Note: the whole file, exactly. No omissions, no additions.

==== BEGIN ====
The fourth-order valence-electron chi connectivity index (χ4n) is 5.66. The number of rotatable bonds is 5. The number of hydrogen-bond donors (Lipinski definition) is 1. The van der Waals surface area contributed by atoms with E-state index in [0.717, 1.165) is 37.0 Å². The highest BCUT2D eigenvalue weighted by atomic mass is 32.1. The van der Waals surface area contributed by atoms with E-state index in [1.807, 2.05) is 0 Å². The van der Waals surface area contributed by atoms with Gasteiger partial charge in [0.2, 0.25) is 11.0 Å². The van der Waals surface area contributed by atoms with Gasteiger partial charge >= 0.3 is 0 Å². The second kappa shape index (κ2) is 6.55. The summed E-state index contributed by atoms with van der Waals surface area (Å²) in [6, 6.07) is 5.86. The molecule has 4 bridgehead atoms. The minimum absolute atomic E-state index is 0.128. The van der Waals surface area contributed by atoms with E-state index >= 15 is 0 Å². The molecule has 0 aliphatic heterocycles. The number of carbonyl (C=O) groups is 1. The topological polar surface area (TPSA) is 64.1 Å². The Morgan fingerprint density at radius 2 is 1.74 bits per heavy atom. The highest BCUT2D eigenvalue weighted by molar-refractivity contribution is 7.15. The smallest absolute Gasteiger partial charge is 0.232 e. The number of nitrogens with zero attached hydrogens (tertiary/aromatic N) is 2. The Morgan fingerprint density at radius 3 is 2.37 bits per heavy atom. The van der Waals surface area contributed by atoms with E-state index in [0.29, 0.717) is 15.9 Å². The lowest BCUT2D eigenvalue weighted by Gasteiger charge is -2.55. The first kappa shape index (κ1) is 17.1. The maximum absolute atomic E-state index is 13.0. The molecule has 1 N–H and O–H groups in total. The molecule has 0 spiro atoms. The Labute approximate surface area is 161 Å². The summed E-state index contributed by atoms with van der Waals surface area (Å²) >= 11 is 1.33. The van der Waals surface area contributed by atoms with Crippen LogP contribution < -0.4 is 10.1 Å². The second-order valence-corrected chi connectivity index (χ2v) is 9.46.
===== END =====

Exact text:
The fourth-order valence-electron chi connectivity index (χ4n) is 5.66. The number of rotatable bonds is 5. The number of hydrogen-bond donors (Lipinski definition) is 1. The van der Waals surface area contributed by atoms with E-state index in [0.717, 1.165) is 37.0 Å². The highest BCUT2D eigenvalue weighted by atomic mass is 32.1. The van der Waals surface area contributed by atoms with E-state index in [1.807, 2.05) is 0 Å². The van der Waals surface area contributed by atoms with Gasteiger partial charge in [0.2, 0.25) is 11.0 Å². The van der Waals surface area contributed by atoms with Gasteiger partial charge >= 0.3 is 0 Å². The second kappa shape index (κ2) is 6.55. The summed E-state index contributed by atoms with van der Waals surface area (Å²) in [6, 6.07) is 5.86. The molecule has 4 bridgehead atoms. The minimum absolute atomic E-state index is 0.128. The van der Waals surface area contributed by atoms with E-state index >= 15 is 0 Å². The molecule has 0 aliphatic heterocycles. The number of carbonyl (C=O) groups is 1. The topological polar surface area (TPSA) is 64.1 Å². The Morgan fingerprint density at radius 2 is 1.74 bits per heavy atom. The highest BCUT2D eigenvalue weighted by molar-refractivity contribution is 7.15. The smallest absolute Gasteiger partial charge is 0.232 e. The number of nitrogens with zero attached hydrogens (tertiary/aromatic N) is 2. The Morgan fingerprint density at radius 3 is 2.37 bits per heavy atom. The van der Waals surface area contributed by atoms with E-state index in [0.29, 0.717) is 15.9 Å². The lowest BCUT2D eigenvalue weighted by Gasteiger charge is -2.55. The first kappa shape index (κ1) is 17.1. The maximum absolute atomic E-state index is 13.0. The molecule has 1 N–H and O–H groups in total. The molecule has 0 spiro atoms. The Labute approximate surface area is 161 Å². The summed E-state index contributed by atoms with van der Waals surface area (Å²) >= 11 is 1.33. The van der Waals surface area contributed by atoms with Crippen LogP contribution < -0.4 is 10.1 Å². The second-order valence-corrected chi connectivity index (χ2v) is 9.46.